This weekend, Jon and I returned to one of our new favourite brunch places, Almond, and for the second time we enjoyed their must-review dish: Antony’s Grandma’s Oaxacan Style Tamales. Antony is actually one of the bussers at Almond and his grandmother hails from Puebla, a region in mexico renowned for some of the best authentic traditional cuisine in all of Mexico.
Before I get into the tamales, however, I want to bring you in on something very personal. Every morning for the past two years, I have had plain oats with no sweetener for breakfast. I love to eat plain noodles, plain sourdough bread, and rice right out of the pot. You will rarely see me adding condiments to a burger [especially ketchup, which the devil created to destroy us], or salting/peppering a meal at a restaurant.
Basically, I love eating things that taste like what they are. And as much as this lacks eloquence, the best part of these homemade corn tamales is how much they taste like, well, homemade corn tamales. This is masa magic only a Mexican grandmother could create [Note: Not based on personal experience – I have a Mimi, not an Abuelita]. Each bite of these tamales filled my mouth with delicious, subtly buttery, whole corn flavor… and that’s just at first. Next came the spices.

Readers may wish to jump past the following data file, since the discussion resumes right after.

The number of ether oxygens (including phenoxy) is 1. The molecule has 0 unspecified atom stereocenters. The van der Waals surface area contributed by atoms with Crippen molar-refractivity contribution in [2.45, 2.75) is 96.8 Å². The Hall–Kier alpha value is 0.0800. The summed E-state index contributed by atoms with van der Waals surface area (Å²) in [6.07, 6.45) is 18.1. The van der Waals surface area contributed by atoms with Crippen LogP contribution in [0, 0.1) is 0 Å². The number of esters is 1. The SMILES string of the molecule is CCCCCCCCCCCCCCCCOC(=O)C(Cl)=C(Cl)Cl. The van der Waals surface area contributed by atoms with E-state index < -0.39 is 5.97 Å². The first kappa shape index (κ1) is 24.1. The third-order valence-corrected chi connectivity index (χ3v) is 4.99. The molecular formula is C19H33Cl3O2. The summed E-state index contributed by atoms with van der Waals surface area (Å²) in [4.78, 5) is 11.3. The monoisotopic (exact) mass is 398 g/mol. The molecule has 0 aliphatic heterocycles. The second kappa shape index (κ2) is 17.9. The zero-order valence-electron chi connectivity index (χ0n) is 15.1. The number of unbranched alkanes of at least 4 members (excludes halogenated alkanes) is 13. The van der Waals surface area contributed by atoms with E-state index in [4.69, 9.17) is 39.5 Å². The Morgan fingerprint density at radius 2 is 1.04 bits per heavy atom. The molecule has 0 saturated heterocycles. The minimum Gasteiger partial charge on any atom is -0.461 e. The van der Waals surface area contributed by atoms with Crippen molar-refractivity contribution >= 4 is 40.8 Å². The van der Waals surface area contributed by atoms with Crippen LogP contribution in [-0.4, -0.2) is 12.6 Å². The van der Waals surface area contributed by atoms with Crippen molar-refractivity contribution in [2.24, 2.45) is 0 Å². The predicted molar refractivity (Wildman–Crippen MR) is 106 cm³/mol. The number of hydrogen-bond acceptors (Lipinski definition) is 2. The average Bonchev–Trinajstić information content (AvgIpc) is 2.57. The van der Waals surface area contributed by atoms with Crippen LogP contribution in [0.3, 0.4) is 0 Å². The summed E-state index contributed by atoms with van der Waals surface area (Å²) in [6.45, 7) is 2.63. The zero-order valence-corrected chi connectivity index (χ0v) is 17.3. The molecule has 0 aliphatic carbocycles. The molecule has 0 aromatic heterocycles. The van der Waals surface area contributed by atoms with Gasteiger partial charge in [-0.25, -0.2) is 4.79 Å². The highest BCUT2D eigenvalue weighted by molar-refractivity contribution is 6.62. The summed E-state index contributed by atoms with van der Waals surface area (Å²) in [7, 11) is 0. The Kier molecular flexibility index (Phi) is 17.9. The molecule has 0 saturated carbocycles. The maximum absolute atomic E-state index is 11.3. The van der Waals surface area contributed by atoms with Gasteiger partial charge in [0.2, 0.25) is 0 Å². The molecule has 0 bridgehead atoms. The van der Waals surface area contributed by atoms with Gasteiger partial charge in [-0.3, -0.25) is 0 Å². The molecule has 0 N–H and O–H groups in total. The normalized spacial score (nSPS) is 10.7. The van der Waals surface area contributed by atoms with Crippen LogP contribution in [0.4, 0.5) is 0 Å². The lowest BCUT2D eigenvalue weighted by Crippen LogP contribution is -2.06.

Each of the two tamales is different: one a spicy rojo chicken, and the other an even spicier verde chicken [When I say spicy, I actually almost mean it. A Manhattan Mexi-dish actually leaving a nice hint of burn? Consider me impressed]. The spices are baked right into the tamale instead of drizzled on top, leaving the tamales moist, festively colored, and impossibly flavorful. Speaking of moist: did I mention the dish is served with a poached egg and a light drizzle of hollandaise on top? Unlike a few unfortunate tamales I’ve had in my life [yes, they exist, and yes, they’re as devastating as they sound], these babies couldn’t dream of being plain or dry.
I know this French-inspired restaurant isn’t called Almendra, but believe me- you have to try these amazing Mexican tamales. Abuelita insists.